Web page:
Subject: Re: overriding MAKEDEV.tmpl
To: Brett Lymn <firstname.lastname@example.org>
From: Greg Troxel <email@example.com>
Date: 12/23/2007 10:27:00
Brett Lymn <firstname.lastname@example.org> writes:
> On Sun, Dec 23, 2007 at 09:40:00AM -0500, Greg Troxel wrote:
>> Do we have precedent for things like this?
> sort of - some of the improvements we see are just things that make
> life easier for someone and they want to share them because they may
> be of general use.
I meant specifically the override-so-not-modified approach.
>> What you are proposing feels like putting
>> hooks in to keep a separate version of the file but without having it
>> appear modified in cvs, and the long-term cleanliness of that seems not
>> so good.
> Yes, I want to put a hook in so that the NetBSD source does not appear
> modified in CVS. What I am building is a product based on a bootable
> NetBSD cdrom, it has very specific requirements which need a modified
In that case, independent from any considerations of what to commit
back, you probably ought to be tracking your own sources in a VCS with
NetBSD on vendor branch.
One of my previous projects had a custom install cd with our modified
system, and we kept netbsd in cvs, and modifed all sorts of things - new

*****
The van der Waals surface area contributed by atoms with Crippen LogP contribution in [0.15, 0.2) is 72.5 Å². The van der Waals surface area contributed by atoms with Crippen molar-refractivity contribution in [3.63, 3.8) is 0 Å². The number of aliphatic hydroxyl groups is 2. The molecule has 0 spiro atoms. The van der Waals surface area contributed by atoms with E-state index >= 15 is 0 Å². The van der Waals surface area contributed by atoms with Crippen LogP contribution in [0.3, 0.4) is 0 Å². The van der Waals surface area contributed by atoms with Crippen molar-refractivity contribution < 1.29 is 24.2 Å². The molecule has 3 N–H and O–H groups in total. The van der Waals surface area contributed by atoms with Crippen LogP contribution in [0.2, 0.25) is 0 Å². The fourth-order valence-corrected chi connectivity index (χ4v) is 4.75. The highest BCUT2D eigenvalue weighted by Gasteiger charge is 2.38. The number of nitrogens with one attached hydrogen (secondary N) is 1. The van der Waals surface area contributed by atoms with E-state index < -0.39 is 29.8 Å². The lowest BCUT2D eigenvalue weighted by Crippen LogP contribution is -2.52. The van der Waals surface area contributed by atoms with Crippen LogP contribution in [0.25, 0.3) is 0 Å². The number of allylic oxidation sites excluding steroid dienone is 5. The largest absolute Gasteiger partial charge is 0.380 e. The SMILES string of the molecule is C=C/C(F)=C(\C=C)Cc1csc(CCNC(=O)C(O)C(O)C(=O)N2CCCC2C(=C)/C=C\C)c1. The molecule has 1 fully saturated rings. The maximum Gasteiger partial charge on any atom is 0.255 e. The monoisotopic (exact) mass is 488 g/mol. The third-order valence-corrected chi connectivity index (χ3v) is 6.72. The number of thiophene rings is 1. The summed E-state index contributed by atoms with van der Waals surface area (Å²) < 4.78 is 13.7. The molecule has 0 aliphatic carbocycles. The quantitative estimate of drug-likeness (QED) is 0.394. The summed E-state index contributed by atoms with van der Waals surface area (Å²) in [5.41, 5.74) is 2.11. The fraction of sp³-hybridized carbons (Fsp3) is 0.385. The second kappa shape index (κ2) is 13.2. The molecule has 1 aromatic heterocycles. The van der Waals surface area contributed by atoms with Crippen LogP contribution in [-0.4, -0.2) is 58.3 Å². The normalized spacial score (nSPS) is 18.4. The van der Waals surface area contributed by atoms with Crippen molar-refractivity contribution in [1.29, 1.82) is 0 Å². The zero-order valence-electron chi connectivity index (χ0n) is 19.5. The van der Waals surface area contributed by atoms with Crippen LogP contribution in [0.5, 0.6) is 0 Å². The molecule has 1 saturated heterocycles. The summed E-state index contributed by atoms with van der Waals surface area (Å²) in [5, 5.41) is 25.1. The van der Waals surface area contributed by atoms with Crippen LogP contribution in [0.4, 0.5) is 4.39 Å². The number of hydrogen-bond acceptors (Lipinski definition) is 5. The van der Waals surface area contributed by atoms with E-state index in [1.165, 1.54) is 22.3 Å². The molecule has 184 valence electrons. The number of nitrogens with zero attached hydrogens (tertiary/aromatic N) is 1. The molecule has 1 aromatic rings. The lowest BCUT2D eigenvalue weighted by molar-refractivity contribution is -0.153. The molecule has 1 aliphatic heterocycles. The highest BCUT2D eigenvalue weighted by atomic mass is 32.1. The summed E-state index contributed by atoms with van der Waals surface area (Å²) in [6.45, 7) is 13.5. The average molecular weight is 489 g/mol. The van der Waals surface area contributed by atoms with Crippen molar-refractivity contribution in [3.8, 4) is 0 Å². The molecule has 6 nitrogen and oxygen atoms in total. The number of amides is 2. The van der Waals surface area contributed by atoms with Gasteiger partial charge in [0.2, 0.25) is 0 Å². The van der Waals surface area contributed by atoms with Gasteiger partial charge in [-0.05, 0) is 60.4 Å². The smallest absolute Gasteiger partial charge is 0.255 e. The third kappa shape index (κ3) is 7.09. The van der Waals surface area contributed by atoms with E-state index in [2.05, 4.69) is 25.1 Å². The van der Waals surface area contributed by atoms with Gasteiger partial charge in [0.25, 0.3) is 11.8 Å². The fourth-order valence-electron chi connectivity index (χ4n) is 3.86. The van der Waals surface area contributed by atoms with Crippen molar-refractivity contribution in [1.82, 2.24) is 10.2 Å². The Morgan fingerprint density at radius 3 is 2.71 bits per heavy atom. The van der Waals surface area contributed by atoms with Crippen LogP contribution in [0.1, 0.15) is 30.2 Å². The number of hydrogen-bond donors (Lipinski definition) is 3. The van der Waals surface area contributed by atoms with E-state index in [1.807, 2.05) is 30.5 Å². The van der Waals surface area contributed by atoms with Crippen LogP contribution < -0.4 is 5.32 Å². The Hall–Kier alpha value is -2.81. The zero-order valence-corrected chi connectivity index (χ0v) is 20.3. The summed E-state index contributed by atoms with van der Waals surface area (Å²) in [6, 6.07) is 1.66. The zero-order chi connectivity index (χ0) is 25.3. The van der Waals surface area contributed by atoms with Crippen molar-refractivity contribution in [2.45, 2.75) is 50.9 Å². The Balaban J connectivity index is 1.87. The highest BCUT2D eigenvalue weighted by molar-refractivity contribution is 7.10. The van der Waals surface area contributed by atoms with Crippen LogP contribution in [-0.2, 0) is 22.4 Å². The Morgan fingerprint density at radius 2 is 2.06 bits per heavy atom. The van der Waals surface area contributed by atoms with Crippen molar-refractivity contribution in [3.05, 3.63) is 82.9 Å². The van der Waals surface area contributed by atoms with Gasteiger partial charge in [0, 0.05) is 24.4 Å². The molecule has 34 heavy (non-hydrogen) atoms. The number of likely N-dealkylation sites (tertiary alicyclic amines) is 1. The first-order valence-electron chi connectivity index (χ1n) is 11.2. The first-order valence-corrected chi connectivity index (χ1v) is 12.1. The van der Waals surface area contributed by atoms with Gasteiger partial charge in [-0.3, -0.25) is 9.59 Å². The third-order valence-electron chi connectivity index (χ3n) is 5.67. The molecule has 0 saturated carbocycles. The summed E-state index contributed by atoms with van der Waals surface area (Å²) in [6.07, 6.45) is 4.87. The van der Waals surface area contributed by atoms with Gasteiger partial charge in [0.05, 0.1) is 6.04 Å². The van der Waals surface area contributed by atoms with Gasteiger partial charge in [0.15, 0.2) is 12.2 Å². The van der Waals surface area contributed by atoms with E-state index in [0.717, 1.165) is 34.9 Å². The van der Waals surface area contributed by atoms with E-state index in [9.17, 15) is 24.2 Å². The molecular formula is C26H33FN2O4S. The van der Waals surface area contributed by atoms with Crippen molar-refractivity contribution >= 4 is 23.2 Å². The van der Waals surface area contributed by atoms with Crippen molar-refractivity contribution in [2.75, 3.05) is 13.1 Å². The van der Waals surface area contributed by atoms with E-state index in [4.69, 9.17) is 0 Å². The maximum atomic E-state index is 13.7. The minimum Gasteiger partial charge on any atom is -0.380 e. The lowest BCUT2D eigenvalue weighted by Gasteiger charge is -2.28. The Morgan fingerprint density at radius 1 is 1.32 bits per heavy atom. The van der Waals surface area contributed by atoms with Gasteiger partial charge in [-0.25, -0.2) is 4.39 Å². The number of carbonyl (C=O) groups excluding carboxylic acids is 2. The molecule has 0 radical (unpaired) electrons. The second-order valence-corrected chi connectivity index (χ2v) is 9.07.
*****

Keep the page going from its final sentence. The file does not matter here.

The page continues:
networking subsystem with .h files in set lists, etc. It was generally
a low-hassle approach, although we did have to import/merge a bunch of
> I could just keep a modified tree and that is what I will do if what I
> have proposed is considered not a good idea but looking at all the
> other things that can be overridden it seems odd that we hard code the
If there is already the notion of overriding files, program lists,
etc. for making CDROMs (rather than having modifed files), then this
seems fine. I meant only to suggest that if this is the first instance
of this flavor then stepping back to think of other approaches might be
useful, because it feels like solving a problem by adding hooks when
really what you are doing is modifying the sources for a custom build.
The hooks can only go so far, and actual modifications are a much more